phototransistor sensibility


I'm trying to use a phototransistor to "read" the light transmitted by some leds. It looks that the phototransistor is not sensible enough to read the light I'm emitting.

I built this circuit:

+5V----Resistor 18kohm----+------PhotoTransistor------GND | | Arduino

Question (i'm not an expert as you can see): how can I increase the sensibility? Increase the resistor? How much?


What phototransistor are you using?

Post a link


I tried with two. One is this
With this one I extracted the phototransistor (it is actually combined with an IR emitter) and I used a 10Kohm resistor.

Then I tried with a different one (for which I don’t have a technical reference, but it looks like a LED), with a couple of different resistor (10 and 18 Kohm), but I always got the same results…

If you have a particular mode to suggest…Thanks,

Decrease the resistance. Based on the datasheet, something a little bigger than 100ohm would be fine.

I would use a pot and vary it until I found the perfect resistance for the application.

As ritalinkid says decreasing the resistor in the LED line will give you more light to play with. However the resistor in the collector of the transistor should be increased to increase the sensitivity. You see the smaller the amount of current flowing through the transistor the less light it takes to switch it. Try using 100K or bigger. The down side is that the smaller the current the slower is the response but for human movement speeds that should not be a problem.


I actually tried a 120Kohm resistor. The situation has been improved, but it looks it is not enough. Should I increase the resistor again or should I buy more powerful leds?

Isn't this in the wrong part of the forum?

Well perhaps your phototransistor don't work in the same wavelength as your LED. You said you have taken a phototransistor from an IR receiver. This phototransistor probably work in the IR part of the spectrum if your LED is one working in visible part of the spectrum perhaps they don't match.

Are you using the phototransistor you first mentioned, or the photodiode you secondly mentioned? Their uses would be different. In your ascii-diagram, it looks like a standard hook-up for a photodiode.

This document may help:


Ah, light sensors…
I did a project for uni last year with this idea, we had to track infared targets and fire at them.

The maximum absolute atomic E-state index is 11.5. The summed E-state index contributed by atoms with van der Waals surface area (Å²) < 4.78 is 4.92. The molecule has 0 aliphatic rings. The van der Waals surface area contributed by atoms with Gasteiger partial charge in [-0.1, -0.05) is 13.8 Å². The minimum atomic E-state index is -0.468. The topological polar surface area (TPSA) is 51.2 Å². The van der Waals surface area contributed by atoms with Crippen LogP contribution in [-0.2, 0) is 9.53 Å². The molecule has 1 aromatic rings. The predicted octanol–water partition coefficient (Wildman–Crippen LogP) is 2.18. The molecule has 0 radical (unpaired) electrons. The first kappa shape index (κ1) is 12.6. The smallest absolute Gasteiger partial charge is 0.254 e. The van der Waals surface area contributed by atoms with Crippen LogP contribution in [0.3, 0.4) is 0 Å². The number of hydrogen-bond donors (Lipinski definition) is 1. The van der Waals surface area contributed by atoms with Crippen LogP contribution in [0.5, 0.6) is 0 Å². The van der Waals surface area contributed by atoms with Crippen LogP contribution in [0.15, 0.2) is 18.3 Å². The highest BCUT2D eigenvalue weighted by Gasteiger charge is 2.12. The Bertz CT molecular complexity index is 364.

A couple of things.
firstly, how far away are these sensors? im guessing some distance.
in which case, that first sensor you were talking about:

These sensors have an effective range of approximately 6mm

made more for encoders and the like, not transmitting data.

Then, the other thing being an LED like device is what we used for our project, but note they are fairly directional and being even 10 degrees off directly looking at the transmitter, will significantly impact the response.
An oscilloscope was ESSENTIAL for us testing this stuff out.

Finally (its been said, but its important), you’re using a photo transistor to receive, but whats doing the sending? See, that receiver looks to be infared to me, but if youre just using some stock visible leds or something, you’re unlikely to get much love…
Youll need some IR leds to transmit too, which you can check are working by pointing your mobile phone camera at them and they should look white.

Oh, another bad thing about upping the sensitivity too much, sunlight and floruescent lights will effect the sensor and give you readings, so if you make it too sensitive, the signal will be half garbage anyway. (once again, scope was really useful…)


First of all thanks for all the replies.

What I'm trying to build is

It actually uses some LEDs a an IR phototransistor. May be I'm reading it in the wrong way....



No need to shout.

Sensitivity of LEDs to what?

Nothing is perfect.

Photo transistors have perfect sensitivity, one absorbed photon creates one electron hole pair.

Problem is you needs lots of electrons to generate a current that gets noticed above the thermal noise. The other thing is that the junction doing the absorbing of the photons is small. So to get more electrons then increase the junction size, but that is down to the device manufacturers.